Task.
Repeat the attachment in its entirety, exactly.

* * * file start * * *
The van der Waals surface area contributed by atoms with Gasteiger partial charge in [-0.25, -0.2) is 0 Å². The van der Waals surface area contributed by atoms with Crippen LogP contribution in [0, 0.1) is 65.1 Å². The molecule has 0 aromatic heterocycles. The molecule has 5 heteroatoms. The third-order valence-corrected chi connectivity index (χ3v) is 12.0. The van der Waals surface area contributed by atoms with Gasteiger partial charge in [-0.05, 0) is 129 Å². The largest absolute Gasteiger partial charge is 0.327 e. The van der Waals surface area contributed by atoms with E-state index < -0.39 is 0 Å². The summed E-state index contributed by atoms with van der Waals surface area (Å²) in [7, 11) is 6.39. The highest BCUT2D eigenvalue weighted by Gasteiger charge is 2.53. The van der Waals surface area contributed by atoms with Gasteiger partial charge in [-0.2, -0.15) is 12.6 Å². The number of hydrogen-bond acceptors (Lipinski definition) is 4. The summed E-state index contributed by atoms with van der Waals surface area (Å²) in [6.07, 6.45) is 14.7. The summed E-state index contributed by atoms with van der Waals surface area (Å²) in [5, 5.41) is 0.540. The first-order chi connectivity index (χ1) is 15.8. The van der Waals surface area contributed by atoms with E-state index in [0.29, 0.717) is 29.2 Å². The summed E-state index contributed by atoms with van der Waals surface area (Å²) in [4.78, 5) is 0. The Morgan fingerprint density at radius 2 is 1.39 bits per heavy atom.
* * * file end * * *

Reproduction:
The van der Waals surface area contributed by atoms with Gasteiger partial charge in [-0.25, -0.2) is 0 Å². The van der Waals surface area contributed by atoms with Crippen LogP contribution in [0, 0.1) is 65.1 Å². The molecule has 0 aromatic heterocycles. The molecule has 5 heteroatoms. The third-order valence-corrected chi connectivity index (χ3v) is 12.0. The van der Waals surface area contributed by atoms with Gasteiger partial charge in [-0.05, 0) is 129 Å². The largest absolute Gasteiger partial charge is 0.327 e. The van der Waals surface area contributed by atoms with E-state index < -0.39 is 0 Å². The summed E-state index contributed by atoms with van der Waals surface area (Å²) in [7, 11) is 6.39. The highest BCUT2D eigenvalue weighted by Gasteiger charge is 2.53. The van der Waals surface area contributed by atoms with Gasteiger partial charge in [-0.2, -0.15) is 12.6 Å². The number of hydrogen-bond acceptors (Lipinski definition) is 4. The summed E-state index contributed by atoms with van der Waals surface area (Å²) in [6.07, 6.45) is 14.7. The summed E-state index contributed by atoms with van der Waals surface area (Å²) in [5, 5.41) is 0.540. The first-order chi connectivity index (χ1) is 15.8. The van der Waals surface area contributed by atoms with E-state index in [0.29, 0.717) is 29.2 Å². The summed E-state index contributed by atoms with van der Waals surface area (Å²) in [4.78, 5) is 0. The Morgan fingerprint density at radius 2 is 1.39 bits per heavy atom.